The Anti-Democratic Strain in Tea Party Conservatism.

Apparently, you're not a "real" conservative unless you want to amend the Constitution in order to settle scores with your political enemies:

Michael Stokes Paulsen, a professor at the University of St. Thomas Law School in Minnesota, said he was there to deliver bad news. "Washington, D.C., remains in substantial part enemy-occupied territory for those who favor any serious meaningful, permanent reforms that would effectively limit national government," he said.

He thinks the federal government has so stretched its constitutional limits that the only way to snap it back into shape is with a constitutional convention called by the states.

He acknowledged the very idea created a "split between the buttoned-down, starched-shirt real, true conservative conservatives who fear a constitutional convention and the rabble-rousing, redneck tea party types who say, 'Yeah, bring it on.'"

Jonathan Bernstein wrote a great post on a similar subject over the weekend, so I'll just quote him here, "If you're only a believer in your own, clearly false, version of American history, a version designed in order to make contemporary political points, then you don't really respect the Constitution. If you only believe in One True interpretation, you don't really respect the Constitution. And one should add: if you support half a dozen or more Constitutional amendments, odds are you don't really respect the Constitution."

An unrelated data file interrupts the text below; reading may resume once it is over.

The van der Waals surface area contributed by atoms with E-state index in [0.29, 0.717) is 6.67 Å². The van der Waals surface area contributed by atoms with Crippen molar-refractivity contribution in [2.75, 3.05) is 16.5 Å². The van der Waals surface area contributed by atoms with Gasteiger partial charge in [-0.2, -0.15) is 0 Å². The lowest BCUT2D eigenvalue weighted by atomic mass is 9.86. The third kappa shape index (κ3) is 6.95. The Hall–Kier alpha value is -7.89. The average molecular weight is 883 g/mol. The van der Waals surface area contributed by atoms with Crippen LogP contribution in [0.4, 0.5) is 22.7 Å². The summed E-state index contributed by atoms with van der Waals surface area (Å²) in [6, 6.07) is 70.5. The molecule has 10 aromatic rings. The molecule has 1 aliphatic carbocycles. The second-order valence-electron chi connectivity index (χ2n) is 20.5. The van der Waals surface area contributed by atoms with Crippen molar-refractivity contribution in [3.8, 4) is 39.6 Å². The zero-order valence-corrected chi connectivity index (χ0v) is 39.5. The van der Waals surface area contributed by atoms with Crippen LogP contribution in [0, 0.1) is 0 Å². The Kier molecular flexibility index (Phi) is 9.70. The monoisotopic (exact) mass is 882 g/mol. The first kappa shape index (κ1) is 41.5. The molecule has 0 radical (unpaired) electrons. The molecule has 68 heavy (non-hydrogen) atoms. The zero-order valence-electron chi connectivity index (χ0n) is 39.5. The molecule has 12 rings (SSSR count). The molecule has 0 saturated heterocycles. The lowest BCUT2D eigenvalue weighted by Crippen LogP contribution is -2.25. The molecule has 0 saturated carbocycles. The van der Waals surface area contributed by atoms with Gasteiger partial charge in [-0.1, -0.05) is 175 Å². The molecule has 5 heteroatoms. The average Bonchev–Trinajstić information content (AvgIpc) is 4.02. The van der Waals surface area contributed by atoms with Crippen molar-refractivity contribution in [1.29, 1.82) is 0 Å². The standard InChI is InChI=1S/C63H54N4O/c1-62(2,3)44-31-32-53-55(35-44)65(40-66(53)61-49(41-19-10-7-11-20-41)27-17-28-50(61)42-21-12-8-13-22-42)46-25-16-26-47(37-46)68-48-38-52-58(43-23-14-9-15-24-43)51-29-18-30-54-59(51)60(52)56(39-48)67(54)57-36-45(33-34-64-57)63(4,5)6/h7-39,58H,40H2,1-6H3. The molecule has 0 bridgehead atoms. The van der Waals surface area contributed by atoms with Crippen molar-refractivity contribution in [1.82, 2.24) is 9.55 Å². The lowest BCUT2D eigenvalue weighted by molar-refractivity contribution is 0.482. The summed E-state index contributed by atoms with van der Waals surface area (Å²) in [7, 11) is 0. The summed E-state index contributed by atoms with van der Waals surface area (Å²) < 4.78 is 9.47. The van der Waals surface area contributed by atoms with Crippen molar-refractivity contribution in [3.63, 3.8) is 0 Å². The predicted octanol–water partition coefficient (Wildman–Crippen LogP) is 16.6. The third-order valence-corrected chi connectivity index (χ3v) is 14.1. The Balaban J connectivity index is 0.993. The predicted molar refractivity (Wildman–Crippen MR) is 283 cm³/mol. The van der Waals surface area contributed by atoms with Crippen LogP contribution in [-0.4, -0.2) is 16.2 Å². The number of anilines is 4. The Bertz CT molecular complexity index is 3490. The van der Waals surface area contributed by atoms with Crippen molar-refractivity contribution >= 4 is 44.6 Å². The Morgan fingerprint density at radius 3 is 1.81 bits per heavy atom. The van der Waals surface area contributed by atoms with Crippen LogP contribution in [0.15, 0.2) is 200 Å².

One more thing: It's not just that these conservatives lack respect for the Constitution and it's growth and change over the last two centuries but that they lack a basic tolerance for democracy. "In two years, or four years, or forty years, the American people might want a larger role for government, so let's change the Constitution now to keep them from ever being able to make that choice." For whatever reason, right-wing conservatives have come to believe that they are the only people with the legitimacy to govern this country, and this push to amend the Constitution -- like the last two years of categorical obstruction -- is a reflection of this new fact of political reality.

-- Jamelle Bouie

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